A Devotion May Be Someone's Only Bible

Spirit & Body

We have two bodies as such. The physical body and our spiritual body. The Spirit is an important part of both. Giving our hearts to Christ brings that spiritual body into balance and therefore, helps us understand the ups and downs of the physical body – even accept them when others cannot.

A Jealous God

Late comedian Rodney Dangerfield gave an example of jealousy during one of his stand-up comedic routines. “My wife’s jealously is getting ridiculous. The other day she looked at my calendar and wanted to know who May was.”

Do not worship any other god, for the Lord, whose name is Jealous, is a jealous God. This Scripture speaks of God in anthropomorphic fashion by using a human example to describe an aspect of God’s character. But how can God be jealous?

Jealousy for God is not envy or a desire for something He does not or cannot possess. In this context, jealousy means God is a protector of His name and reputation. He admonishes us to put away all other gods that compete for our attention. Nothing should be on the throne of our heart except God. He is like a husband who lovingly demands fidelity from his spouse, as any sensible husband does.  

God is not recklessly jealous, as Rodney Dangerfield described his wife as being. Our Lord loves us so much that He wants us for Himself and demands nothing less. He displayed this level of commitment by sacrificing Himself on the cross to pay for our sins (Romans 5:8).

Take a moment to thank God that He is jealous for you. Then ask Him to give you the same type of love for Him.

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(For more devotions, visit Christian Devotions.)

The Competitive Edge

I grew up in a competitive environment.

I strived to have the best grades, have the best attendance in church, and learn the most verses for Sunday school. Then I went to a college where competitiveness was part of the culture. Everything—grades, sports, cars—was a competition between groups.

With that kind of background, I viewed the Christian life as one characterized by competition as well. Who couldn’t empathize with James and John for wanting to be top dogs in Jesus’ kingdom (Mark 10:36)? Peter and the others were probably just as mad because they did not get to ask the question first (Luke 9:46). Jesus took the wind out of their sails by telling them that the one who wished to be the greatest would have to serve everyone else.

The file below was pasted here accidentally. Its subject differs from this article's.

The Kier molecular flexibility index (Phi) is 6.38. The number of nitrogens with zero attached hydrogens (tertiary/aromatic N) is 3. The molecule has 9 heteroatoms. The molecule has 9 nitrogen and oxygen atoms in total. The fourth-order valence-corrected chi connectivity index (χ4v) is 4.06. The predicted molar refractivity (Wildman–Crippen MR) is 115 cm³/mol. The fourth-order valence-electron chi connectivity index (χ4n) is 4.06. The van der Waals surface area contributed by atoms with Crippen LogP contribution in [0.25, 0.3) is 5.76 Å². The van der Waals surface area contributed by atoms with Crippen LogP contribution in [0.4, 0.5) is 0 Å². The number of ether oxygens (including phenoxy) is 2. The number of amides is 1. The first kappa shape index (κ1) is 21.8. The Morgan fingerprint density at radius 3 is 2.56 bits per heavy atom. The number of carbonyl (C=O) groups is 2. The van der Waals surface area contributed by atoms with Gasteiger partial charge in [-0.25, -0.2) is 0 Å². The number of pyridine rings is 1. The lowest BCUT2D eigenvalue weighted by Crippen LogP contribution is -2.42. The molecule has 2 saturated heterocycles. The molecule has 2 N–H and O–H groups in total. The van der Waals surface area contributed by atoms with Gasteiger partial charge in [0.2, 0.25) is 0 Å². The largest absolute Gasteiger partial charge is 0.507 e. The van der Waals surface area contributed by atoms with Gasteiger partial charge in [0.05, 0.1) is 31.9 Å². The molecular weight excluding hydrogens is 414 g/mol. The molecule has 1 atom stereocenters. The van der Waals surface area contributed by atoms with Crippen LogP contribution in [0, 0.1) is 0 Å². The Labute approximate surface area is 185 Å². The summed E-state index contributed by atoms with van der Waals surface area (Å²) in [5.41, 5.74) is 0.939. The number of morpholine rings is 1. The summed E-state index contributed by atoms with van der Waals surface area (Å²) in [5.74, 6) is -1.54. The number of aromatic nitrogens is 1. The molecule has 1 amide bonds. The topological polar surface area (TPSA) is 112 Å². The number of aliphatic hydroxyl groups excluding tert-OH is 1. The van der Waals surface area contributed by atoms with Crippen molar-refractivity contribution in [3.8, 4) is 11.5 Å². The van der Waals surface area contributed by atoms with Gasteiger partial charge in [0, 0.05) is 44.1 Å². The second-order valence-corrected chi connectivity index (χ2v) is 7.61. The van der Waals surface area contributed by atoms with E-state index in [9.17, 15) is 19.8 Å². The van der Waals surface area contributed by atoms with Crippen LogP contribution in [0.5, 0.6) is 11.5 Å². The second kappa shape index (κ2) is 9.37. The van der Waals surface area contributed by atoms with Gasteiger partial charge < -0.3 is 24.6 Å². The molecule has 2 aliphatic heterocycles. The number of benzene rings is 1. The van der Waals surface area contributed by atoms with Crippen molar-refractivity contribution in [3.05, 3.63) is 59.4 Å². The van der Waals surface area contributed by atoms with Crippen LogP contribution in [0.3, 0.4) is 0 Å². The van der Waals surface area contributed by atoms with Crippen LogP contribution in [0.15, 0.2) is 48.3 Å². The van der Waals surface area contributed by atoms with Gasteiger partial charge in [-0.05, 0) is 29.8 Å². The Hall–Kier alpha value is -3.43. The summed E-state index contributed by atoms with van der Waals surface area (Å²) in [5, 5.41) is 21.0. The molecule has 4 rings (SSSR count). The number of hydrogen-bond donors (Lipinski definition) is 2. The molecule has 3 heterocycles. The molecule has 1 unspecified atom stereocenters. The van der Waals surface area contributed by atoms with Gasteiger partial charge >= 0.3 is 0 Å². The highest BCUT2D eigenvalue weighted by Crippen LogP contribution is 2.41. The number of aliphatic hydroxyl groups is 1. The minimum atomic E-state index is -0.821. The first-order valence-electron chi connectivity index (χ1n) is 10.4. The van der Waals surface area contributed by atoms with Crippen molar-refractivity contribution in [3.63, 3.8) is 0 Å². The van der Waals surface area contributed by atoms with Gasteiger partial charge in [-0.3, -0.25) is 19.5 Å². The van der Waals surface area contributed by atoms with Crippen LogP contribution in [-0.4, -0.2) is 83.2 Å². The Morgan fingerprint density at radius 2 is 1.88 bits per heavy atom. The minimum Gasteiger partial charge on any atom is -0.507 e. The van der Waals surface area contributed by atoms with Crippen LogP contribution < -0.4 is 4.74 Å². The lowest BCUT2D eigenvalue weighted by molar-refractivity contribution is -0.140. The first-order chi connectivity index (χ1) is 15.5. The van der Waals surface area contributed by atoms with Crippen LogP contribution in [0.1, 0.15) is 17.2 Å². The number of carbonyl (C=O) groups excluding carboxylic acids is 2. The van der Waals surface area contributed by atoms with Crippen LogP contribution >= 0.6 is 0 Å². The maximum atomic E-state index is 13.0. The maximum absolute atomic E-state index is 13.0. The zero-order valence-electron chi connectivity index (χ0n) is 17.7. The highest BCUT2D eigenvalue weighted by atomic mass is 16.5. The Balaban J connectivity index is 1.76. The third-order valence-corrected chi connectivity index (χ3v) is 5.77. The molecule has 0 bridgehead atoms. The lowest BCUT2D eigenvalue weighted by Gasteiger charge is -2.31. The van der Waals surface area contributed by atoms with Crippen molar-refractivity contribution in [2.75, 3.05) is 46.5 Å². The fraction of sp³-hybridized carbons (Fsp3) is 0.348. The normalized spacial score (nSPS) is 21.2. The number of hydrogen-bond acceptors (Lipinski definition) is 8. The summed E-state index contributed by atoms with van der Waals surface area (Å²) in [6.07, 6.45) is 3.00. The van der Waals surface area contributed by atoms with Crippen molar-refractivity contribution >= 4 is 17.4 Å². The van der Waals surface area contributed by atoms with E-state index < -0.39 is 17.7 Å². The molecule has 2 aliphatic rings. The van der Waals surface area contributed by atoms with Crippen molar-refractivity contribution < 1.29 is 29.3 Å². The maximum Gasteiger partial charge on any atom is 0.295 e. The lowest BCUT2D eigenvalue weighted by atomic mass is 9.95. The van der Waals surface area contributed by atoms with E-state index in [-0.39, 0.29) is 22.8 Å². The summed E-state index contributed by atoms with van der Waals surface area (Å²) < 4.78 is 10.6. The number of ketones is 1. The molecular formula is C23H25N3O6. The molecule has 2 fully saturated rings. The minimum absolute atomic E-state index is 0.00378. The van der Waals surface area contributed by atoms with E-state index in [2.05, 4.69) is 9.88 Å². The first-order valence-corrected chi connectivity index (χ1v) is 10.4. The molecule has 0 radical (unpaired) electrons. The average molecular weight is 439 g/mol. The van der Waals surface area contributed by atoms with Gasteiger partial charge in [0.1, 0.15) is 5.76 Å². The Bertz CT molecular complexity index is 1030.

But who wants to serve, unless it is in tennis or volleyball? Serving wasn’t on my bucket list of things to do.

Like everything else, God taught me about my selfishness. His patience, along with a forbearing wife and two sons, helped me learn to serve. One of the key things in being a servant is asking the one you want to serve what they really want. And Jesus was the supreme example because He knew what we needed and served even when it cost Him everything (Philippians 2:5-8).

The secret of serving is doing the opposite of what we naturally want to do: placing the desires of others ahead of our own and looking for opportunities to serve without calling attention to ourselves.

Imagine our world if we all competed in serving others?

(Photo courtesy of pixabay.)

(For more devotions, visit Christian Devotions.)

Each New Sunrise

Early morning was his time—and the porch was his place.

I didn’t understand why my grandfather arose at five in the morning. After all, he was a full-time farmer, had no place to be at any particular time, and hired out most of his work. But when I spent time with him and my grandmother, I discovered why.

He rolled out of bed, put on the same pants he had worn the day before, and headed for the kitchen. He fixed a cup of instant coffee (Sanka, I believe), smoked a cigarette or two, and headed for the wraparound porch—the side facing east. Although darkness still enveloped the surrounding fields and forests, he waited patiently. 

One morning, I arose at the same time. He wanted to know why. I made up an excuse. When he sauntered onto the porch, I followed. As shapes began to appear, I saw why he came. The sky turned an orange hue. An array of colors captured the clouds. And then it appeared. The sun peeked over the pines that surrounded the fields. That’s what he waited for.

Once the sun topped the trees, my grandfather got up and went about his business. He wasn’t an overly religious man, but I believe he knew God authored each new day—as did the psalmist. And every day, the psalmist rejoiced.